Shruti Parthasarathy, founder of Calm with Kalaa, sought out dance at an early age to manage the troubles she faced daily: “I would come home from school, I would be very sad because of microaggressions that occurred, I’d be sobbing, I’d go downstairs, I would dance, and then I would come upstairs and be totally fine.”
Parthasarathy immigrated to the United States at the age of four and says, “for a long time, I thought my identity was really dichotomous, so I would try to hide the Indian part of me. I just coupled a lot of anxiety with that.”
While Parthasarathy relied on her dance as a way to cope with the stress she faced in her life, she didn’t think much of it as a tool for others/for general application: “I ignored it for a long time. I thought, ‘it’s my passion. It’s how I’m relieving stress.’ Then I started to notice that stress is such a common human emotion. Everyone goes through it. Then I felt very grateful for the fact that I had a tool to fall back on. So I really just wanted to share my pillar of psychological strength.”
Realizing that she could help others with the stress in their lives, Parthasarathy started the Calm with Kalaa initiative. Kalaa stands for ‘art’ in Sanskrit, an ancient language that originated in India and is predominantly associated with Hindu texts, and the art form the initiative centers around is Bharatanatyam—a classical Indian dance.
Bharatanatyam originated in temples around 2,000 years ago, and according to Parthasarathy, “It was really a form to connect your religious history, and it was more so a way to connect to God. It was a really religious art form at the time.”
During the period of British imperialism in India, Bharatanatyam was largely stomped out. Regardless of the pressure applied by the British invaders, the people of India continued to practice the dance, according to Parthasarathy. According to Parthasarathy, after 1947, when the British left India, “there was a huge shift in the way Bharatanatyam was used. It became more westernized in a sense. Today, of course, I can still use it to connect to my religion and when I go back to India people still perform it in temples—I’ve still performed it in temples—but the huge shift that’s happened is that it’s viewed more as a movement of the body more so than the religious aspect. Now it’s more of performance art and a way for us to express ourselves.”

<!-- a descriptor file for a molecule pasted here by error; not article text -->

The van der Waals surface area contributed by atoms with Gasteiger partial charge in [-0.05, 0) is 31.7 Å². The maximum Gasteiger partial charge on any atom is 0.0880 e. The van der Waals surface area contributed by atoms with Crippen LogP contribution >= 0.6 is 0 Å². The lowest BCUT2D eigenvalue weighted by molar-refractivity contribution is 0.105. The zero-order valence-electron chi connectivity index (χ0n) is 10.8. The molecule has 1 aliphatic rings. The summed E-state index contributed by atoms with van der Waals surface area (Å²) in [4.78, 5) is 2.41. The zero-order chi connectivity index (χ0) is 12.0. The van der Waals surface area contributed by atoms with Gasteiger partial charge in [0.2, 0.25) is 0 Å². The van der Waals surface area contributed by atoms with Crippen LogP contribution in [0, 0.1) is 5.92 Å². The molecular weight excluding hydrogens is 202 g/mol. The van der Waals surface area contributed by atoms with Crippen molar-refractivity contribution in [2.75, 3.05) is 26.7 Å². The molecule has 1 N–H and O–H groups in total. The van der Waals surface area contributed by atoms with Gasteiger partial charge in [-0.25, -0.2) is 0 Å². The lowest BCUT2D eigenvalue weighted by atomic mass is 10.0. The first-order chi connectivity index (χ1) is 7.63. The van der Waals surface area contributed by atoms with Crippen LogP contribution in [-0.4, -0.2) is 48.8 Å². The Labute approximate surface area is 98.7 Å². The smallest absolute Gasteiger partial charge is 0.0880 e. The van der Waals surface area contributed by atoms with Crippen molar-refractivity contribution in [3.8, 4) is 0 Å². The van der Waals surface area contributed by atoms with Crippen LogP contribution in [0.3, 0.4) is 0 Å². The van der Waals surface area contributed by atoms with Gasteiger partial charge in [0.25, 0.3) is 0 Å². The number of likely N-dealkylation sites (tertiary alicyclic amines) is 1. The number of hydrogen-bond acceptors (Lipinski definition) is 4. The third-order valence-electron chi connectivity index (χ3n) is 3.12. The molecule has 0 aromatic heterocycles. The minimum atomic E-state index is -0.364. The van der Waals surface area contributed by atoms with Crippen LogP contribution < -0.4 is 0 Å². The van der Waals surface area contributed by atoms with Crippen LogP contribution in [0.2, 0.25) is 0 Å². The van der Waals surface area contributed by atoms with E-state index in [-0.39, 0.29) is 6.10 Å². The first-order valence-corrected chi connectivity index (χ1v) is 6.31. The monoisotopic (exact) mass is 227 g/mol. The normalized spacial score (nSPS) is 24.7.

Parthasarathy now shares her love for dance in the Middleton Community. Calm with Kalaa has been integrated into MHS freshman’s Foundations of Health classes. Each session is 60 minutes long and includes the three main aspects of Bharatanatyam: footwork and acupressure, emotional regulation, and hand gestures.
In addition to her work with the Foundations of Health classes, Parthasarathy does workshops with middle schoolers to undergraduate students.
“Depending on what audience I’m teaching to—because I’ve lead workshops at middle school, high school, universities—each presentation and curriculum that I’ve put together is completely different. So that’s definitely an interesting process. More so for the younger kids, it’s more interactive, and then you have these scientific elements intertwined. When you look at undergraduate and graduate students when I teach it to them, they have more of a curiosity in how the science behind all of it works,” says Parthasarathy.
Carrying out the initiative alone for about a year, Parthasarathy has now assembled a team. Doctor Victorson, her advisor in research and development, is a professor at Harvard. Parthasarathy even has an advisor in public relations, an advisor in artistic creation—her dance teacher, and an advisor in volunteer outreach.
As for the initiative itself and its stress reduction goals, students in the workshops have responded well: “The most common response I got in the feedback forms that I’ve given is that they didn’t know such a tool existed. A lot of times students would write, ‘Oh my gosh this is so simple, how come I didn’t know about this before?’”
With the success of Calm with Kalaa, Parthasarathy hopes to continue her work at the University of Wisconsin-Madison, where she plans to go to school. She also hopes to make the initiative more digital, so it’s easily accessible for others.
Ultimately, Parthasarathy says that obviously, dance doesn’t work for everyone, but what’s important is “finding your own medium of artistic expression. I hope to emphasize the power of art. And the power of art to ultimately reduce stress, but also to create this environment of cultural understanding.”
This story was originally published on The Cardinal Chronicle on February 17, 2020.